Is Tony more concern about the cost 25 sen per passenger he has to absorb?


Without a doubt, AirAsia has enabled more people to fly. To certain extent, Tony may do Malaysia a favour. But Tony’s marketing gimmick and business acumen alone are not enough in propelling AirAsia to where it is now today. The underlying factor has always been- Malaysia’s business friendly environment.

Just look at numerous assistance rendered to AirAsia.

First, the current LCC terminal which cost RM108 million has been completed in 9 months just to support AirAsia’s growth. Previously, AirAsia was operated in Subang and refused to move to KLIA.

Second, airport tax in existing LCCT (where AirAsia starts to grow regionally) was reduced to RM25 from RM35.

Third, exemption from using aerobridge has been granted by MAHB just to support AirAsia’s business model that requires a quick turnaround time.

Fourth, the special airport incentives MAHB gave to AirAsia Bhd over the past 10 years despite not being the biggest contributor to the airports operator’s revenue or passenger traffic.

Fifth, discount or incentive amounting to RM25 million courtesy of the Malaysia’s government to Tony Fernandes’ airline company so that they settle their airport taxes owed to MAHB.

Sixt and ultimately- the new RM4 billion KLIA2 is commissioned to cater AirAsia’s growth, again.

Of course any businessman would hate to contribute their success to the government’s policies and assistance. It will insult their ego.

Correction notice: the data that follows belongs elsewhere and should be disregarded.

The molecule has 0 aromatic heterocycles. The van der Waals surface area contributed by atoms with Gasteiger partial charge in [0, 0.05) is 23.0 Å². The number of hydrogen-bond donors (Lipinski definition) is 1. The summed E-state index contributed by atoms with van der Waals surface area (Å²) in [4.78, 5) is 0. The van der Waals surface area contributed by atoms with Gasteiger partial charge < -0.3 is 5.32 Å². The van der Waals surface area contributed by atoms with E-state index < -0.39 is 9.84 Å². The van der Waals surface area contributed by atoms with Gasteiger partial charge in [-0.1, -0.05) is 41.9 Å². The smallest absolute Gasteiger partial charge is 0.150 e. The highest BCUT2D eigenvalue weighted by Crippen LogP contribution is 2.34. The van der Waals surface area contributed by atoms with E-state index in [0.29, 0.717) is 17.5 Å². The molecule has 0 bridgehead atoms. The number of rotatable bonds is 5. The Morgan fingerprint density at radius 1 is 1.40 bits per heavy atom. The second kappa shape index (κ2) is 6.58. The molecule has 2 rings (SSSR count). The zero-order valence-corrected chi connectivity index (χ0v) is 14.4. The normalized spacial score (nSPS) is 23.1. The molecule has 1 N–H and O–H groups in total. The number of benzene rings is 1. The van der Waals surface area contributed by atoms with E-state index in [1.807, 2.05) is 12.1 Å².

But considering Air Asia’s success can’t be emulated in any of the other markets where Tony has entered, this only prove that only Malaysia has given Tony the opportunities.

In Japan, the joint-venture with All Nippon Airways has been terminated by partner.

In Indonesia, the purchase of Batavia Air has been scrutinised by regulators.

In India, the deal with Tata has been objected by competitors.

In Malaysia? They started as a monopoly low cost carrier with numerous assistance from the government.

Just look at Malindo Air. The fact that they can operate just within 6 months show how the government is supportive towards low cost airline industry in Malaysia. Malindo Air has flown more than 1 million passengers less than a year. Obviously it has something to do with policies made and carried out by the government.

To Tony Fernandes, you need Malaysia more than Malaysia needs you. Think.


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Restructuring Malaysia Airlines (MAS)

Restructuring MAS in picture.

Restructuring MAS in picture.

To begin with, there aren’t many government-owned national airlines in the world. There is none in U.S. and such entities are becoming rarer in Europe. Sooner or later, that trend will spread to Asia, inevitably to Malaysia. Maybe only in the Gulf countries such airlines can exist. It simply because many government-owned companies (in this case airline) often waste money because it is not too concerned about the profit on its expenditure. Why should they care since it’s not their money.